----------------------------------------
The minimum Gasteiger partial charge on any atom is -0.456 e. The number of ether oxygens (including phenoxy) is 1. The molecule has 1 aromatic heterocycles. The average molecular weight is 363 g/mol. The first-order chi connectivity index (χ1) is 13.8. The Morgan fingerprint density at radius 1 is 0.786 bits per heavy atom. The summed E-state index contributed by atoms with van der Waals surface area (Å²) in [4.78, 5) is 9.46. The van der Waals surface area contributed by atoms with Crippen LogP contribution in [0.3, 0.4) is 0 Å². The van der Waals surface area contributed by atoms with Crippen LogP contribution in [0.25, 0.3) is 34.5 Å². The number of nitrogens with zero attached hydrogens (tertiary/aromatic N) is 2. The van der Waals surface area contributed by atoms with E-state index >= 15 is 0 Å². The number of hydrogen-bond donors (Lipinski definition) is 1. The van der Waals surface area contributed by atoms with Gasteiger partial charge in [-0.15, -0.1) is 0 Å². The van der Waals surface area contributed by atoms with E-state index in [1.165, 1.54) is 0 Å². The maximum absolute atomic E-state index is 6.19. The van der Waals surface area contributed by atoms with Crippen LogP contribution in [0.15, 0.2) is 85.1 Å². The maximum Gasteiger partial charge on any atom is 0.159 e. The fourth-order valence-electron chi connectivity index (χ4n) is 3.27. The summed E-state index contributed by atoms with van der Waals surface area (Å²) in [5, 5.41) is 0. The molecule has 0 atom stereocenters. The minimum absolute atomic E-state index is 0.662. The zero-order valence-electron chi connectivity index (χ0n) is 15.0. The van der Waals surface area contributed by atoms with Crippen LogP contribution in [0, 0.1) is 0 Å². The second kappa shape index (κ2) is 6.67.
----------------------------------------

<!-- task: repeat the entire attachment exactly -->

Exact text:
The minimum Gasteiger partial charge on any atom is -0.456 e. The number of ether oxygens (including phenoxy) is 1. The molecule has 1 aromatic heterocycles. The average molecular weight is 363 g/mol. The first-order chi connectivity index (χ1) is 13.8. The Morgan fingerprint density at radius 1 is 0.786 bits per heavy atom. The summed E-state index contributed by atoms with van der Waals surface area (Å²) in [4.78, 5) is 9.46. The van der Waals surface area contributed by atoms with Crippen LogP contribution in [0.3, 0.4) is 0 Å². The van der Waals surface area contributed by atoms with Crippen LogP contribution in [0.25, 0.3) is 34.5 Å². The number of nitrogens with zero attached hydrogens (tertiary/aromatic N) is 2. The van der Waals surface area contributed by atoms with E-state index >= 15 is 0 Å². The number of hydrogen-bond donors (Lipinski definition) is 1. The van der Waals surface area contributed by atoms with Gasteiger partial charge in [-0.15, -0.1) is 0 Å². The van der Waals surface area contributed by atoms with E-state index in [1.165, 1.54) is 0 Å². The maximum absolute atomic E-state index is 6.19. The van der Waals surface area contributed by atoms with Crippen LogP contribution in [0.15, 0.2) is 85.1 Å². The maximum Gasteiger partial charge on any atom is 0.159 e. The fourth-order valence-electron chi connectivity index (χ4n) is 3.27. The summed E-state index contributed by atoms with van der Waals surface area (Å²) in [5, 5.41) is 0. The molecule has 0 atom stereocenters. The minimum absolute atomic E-state index is 0.662. The zero-order valence-electron chi connectivity index (χ0n) is 15.0. The van der Waals surface area contributed by atoms with Crippen LogP contribution in [0, 0.1) is 0 Å². The second kappa shape index (κ2) is 6.67.